Can Virtual Offices Promote Better Health Behavior and Well-Being?

Can a flexible workplace really improve your health behavior and well-being? University of Minnesota sociology professors Erin Kelly and Phyllis Moen think so. The duo conducted a study and the findings should be encouraging for virtual office users.

“Our study shows that moving from viewing time at the office as a sign of productivity to emphasizing actual results can create a work environment that fosters healthy behavior and well-being,” says Moen. “This has important policy implications, suggesting that initiatives creating broad access to time flexibility encourage employees to take better care of themselves.”

Introduced at the Best Buy headquarters in Richfield, Minn. in 2005, the workplace initiative—dubbed the Results Only Work Environment (ROWE)—redirected the focus of employees and managers toward measurable results and away from when and where work was completed. Under ROWE, employees were allowed to routinely change when and where they worked based on their individual needs and job responsibilities without seeking permission from a manager or even notifying one.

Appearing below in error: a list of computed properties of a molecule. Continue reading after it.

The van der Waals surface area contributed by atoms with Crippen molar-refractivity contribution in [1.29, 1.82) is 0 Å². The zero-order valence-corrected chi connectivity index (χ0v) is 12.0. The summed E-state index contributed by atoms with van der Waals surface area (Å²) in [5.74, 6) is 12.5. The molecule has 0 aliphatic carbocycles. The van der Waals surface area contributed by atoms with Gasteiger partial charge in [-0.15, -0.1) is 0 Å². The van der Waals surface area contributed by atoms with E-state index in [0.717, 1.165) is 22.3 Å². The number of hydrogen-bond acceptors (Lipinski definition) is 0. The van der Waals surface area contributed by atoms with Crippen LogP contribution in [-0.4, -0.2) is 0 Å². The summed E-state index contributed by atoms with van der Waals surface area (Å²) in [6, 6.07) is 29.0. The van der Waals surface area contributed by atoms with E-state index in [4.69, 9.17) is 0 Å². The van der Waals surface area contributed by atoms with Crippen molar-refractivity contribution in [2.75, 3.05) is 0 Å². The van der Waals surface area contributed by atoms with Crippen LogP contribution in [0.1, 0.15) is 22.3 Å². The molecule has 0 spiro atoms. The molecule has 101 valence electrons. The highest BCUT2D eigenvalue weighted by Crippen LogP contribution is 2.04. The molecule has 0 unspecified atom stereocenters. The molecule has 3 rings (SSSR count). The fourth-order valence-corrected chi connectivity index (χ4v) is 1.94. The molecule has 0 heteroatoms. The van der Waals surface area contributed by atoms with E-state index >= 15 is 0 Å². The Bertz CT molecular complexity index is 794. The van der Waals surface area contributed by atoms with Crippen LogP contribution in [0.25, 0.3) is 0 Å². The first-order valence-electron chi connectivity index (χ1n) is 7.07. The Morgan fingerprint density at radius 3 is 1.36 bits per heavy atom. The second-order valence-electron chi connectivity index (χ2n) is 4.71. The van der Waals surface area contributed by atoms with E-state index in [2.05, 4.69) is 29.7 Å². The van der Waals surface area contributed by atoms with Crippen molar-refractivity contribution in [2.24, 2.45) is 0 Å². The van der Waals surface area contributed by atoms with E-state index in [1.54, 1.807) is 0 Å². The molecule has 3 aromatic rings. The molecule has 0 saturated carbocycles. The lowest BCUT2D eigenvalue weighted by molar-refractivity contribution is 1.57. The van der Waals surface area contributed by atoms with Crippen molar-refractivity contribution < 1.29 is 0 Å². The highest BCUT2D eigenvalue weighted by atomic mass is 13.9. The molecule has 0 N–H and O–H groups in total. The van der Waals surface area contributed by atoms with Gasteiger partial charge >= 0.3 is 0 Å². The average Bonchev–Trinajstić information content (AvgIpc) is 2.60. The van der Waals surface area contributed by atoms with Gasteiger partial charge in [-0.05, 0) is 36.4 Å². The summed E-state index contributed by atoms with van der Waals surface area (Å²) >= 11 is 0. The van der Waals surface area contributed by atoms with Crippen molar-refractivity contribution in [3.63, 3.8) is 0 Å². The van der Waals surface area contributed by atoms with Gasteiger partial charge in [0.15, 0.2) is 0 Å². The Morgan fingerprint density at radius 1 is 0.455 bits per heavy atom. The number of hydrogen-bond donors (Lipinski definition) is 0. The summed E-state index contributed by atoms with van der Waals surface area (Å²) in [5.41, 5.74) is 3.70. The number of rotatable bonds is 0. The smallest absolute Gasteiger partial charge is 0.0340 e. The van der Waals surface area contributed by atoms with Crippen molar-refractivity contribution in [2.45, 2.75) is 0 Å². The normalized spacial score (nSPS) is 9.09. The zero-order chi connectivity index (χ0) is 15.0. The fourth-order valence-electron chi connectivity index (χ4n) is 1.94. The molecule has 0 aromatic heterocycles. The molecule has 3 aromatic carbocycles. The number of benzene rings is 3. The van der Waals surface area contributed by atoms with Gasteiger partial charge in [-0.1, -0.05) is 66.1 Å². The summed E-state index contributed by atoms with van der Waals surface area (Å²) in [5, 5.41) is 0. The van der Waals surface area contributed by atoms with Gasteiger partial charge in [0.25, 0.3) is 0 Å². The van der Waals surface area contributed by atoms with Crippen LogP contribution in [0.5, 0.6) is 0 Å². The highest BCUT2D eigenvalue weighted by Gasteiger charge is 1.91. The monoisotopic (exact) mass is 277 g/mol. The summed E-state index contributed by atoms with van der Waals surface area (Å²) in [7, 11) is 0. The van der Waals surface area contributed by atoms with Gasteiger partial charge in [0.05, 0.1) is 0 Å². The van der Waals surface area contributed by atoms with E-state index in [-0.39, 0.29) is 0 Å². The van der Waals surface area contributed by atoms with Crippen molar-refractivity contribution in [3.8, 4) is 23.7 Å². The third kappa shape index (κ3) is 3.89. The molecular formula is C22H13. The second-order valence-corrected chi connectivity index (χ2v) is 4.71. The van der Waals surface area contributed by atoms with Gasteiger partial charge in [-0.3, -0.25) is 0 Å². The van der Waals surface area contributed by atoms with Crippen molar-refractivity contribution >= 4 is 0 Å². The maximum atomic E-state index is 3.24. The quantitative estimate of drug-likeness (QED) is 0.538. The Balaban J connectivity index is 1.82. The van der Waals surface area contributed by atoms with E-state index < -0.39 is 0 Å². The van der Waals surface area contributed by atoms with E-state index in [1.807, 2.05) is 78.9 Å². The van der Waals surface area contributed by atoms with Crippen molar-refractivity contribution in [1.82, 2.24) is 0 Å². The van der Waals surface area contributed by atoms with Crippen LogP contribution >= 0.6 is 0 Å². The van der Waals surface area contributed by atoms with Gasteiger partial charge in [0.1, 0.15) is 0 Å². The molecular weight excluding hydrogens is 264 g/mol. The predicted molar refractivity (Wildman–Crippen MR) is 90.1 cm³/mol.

Consider some of the study findings:

  • Employees reported getting almost an extra hour (52 minutes) of sleep on nights before work.

  • Employees managed their health differently. They were less likely to feel obligated to work when sick and more likely to go to a doctor when necessary, even when busy.

  • Employees had a sense of schedule control and reduced their work-family conflict. This improved their sleep quality, energy levels, self-reported health, and sense of personal mastery while decreasing their emotional exhaustion and psychological distress.

You can get many of these same benefits from virtual office use. Think about it for a minute. You can get an extra hour of sleep—or more—because you aren’t spending so much time getting dressed up for work and then driving there. You are less obligated to work when sick—but you can still get some work done from a virtual office while you recover so you lose less productivity. With a virtual office, you also have the freedom to workshift and go to the doctor, which can speed up your recover. In terms of reducing family conflict, virtual offices and workshifting helps you balance work with life.

Indeed, flexible work arrangements, including the virtual offices, consistently offer benefits for workers in many industries. Have you considered how a virtual office could help your business drive greater productivity and have happier, healthier employees?


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